Flight of the Salmonfly
Fishing has been the rudder of my life ever since my father, similarly afflicted, first taught me to cast on an alpine stream in Colorado when I was four. Soon, the rivers of my dreams were filled with cutthroat and rainbow trout. In middle school, I subscribed to American Angler and dove deep into online fishing chat forums. I burned my allowance on breathable waders and cassette reels. I learned to tie caddis flies and nymphs and woolly buggers. And when it came time to choose a college, I only applied to one school—the University of Montana, in Missoula, the setting of the great fishing novella A River Runs Through It and the spiritual home of American fly-fishing.
So when my phone rang one May afternoon, after a long winter devoid of fishing, the man on the other end may as well have been my dealer. “The salmonflies are at the mouth of Rock Creek,” he said. “We have about a week.” It was Patrick Little, a fishing guide at a lodge outside Missoula who’d been tracking the seasonal emergence of these leggy flying insects on rivers around Montana. As the water warms, the hatch moves upstream about five miles a day. Patrick and I made a plan to intercept the salmonflies when they reached the middle stretch of Rock Creek, a Blue Ribbon trout fishery southeast of Missoula.
Fly fishermen chase bugs the way powder skiers chase snowstorms. Each insect is an important installment in the seasonally shifting diet of a hungry fish. But for trout in Western Montana—and for the anglers trying to catch them—the salmonfly hatch is a frenzy. Most of the bugs trout eat are mosquito-sized. Adult salmonflies are almost three inches of clumsy protein, and they bring out hordes of big, eager fish.
But fly-fishing is a fickle endeavor—dazzling one moment and agonizing the next. The salmonfly hatch is no exception. It usually coincides with peak runoff, when rivers swell with snowmelt and sediment. Blown-out rivers are almost impossible to fish, and when the water turns to chocolate milk, the trout can’t even see your fly. What’s more, early summer weather is volatile in Western Montana—snow isn’t uncommon—and a cold spell will put the bugs down.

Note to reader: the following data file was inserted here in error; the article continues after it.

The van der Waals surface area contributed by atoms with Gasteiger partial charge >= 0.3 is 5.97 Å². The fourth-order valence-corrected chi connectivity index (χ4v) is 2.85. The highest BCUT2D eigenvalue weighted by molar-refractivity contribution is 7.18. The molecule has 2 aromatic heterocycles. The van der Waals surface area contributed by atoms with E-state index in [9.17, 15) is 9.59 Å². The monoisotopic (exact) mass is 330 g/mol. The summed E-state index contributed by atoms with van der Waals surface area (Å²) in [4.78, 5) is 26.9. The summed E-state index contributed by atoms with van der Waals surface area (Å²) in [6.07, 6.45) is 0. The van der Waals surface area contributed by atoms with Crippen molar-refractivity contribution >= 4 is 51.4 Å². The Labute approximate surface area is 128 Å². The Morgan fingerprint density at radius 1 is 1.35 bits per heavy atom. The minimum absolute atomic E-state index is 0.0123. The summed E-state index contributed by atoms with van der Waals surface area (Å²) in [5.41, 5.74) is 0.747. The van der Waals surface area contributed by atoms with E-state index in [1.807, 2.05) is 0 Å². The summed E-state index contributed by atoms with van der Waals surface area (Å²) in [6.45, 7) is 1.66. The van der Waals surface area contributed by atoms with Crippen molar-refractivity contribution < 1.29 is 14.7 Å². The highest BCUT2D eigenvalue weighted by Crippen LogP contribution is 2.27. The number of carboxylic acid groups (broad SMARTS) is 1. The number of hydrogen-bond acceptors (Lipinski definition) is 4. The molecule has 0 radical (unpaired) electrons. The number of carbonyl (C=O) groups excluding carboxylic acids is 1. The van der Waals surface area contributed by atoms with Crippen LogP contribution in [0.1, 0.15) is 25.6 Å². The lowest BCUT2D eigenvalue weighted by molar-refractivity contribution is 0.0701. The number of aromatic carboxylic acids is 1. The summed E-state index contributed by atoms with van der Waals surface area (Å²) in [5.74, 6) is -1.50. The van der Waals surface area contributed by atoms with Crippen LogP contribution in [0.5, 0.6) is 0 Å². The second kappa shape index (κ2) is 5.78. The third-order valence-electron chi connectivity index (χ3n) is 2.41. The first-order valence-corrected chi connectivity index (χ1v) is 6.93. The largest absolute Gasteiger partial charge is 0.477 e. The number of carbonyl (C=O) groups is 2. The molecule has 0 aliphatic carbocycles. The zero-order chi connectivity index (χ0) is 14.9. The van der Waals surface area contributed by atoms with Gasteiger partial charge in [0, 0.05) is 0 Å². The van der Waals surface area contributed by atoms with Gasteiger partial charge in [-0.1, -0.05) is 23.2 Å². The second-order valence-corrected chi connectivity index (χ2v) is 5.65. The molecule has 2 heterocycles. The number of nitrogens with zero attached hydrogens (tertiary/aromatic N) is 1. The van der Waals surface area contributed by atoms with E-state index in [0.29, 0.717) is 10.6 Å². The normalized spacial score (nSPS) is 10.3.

So I allowed myself some daydreams, while simultaneously bracing for disappointment, as I packed my gear and drove the hour and a half southeast from my home in Polson, cutting along a corner of Lolo National Forest, to Rock Creek.
Patrick little is a barrel of a man with a raccoon sunglasses tan, chapped lips, and a goofy smile. I meet him shortly after checking in to the Ranch at Rock Creek, a resort near the revitalized mining town of Philipsburg. He had just spent his day off doing homework on the hatch by floating the river with his fly rod.
“We fished salmonflies all day long,” he tells me. “Everything we threw got a bite or a chase.” Heartened, I point to a fly hooked on his baseball cap. It looks like a mangled piece of carpet. “This one’s called a Cat Puke,” he says. “I don’t come up with the names, but man, they work. I find the uglier the bug, the more fish get into it.”
Salmonflies are a special hatch, Patrick explains. “It’s like a Butterball turkey sitting on the water,” he says. “It gets to be kind of an addiction. I’ve caught fish where the salmonflies are literally crawling out of their gills.”
Last year was particularly memorable. One evening, at dusk, Patrick says he looked up to see thousands of salmonflies hovering over the river. I pause to picture it. These are the scenes anglers live for—mythical moments that inspire the kitschy paintings in sportsman’s motels. But it’s not kitschy when you’re there.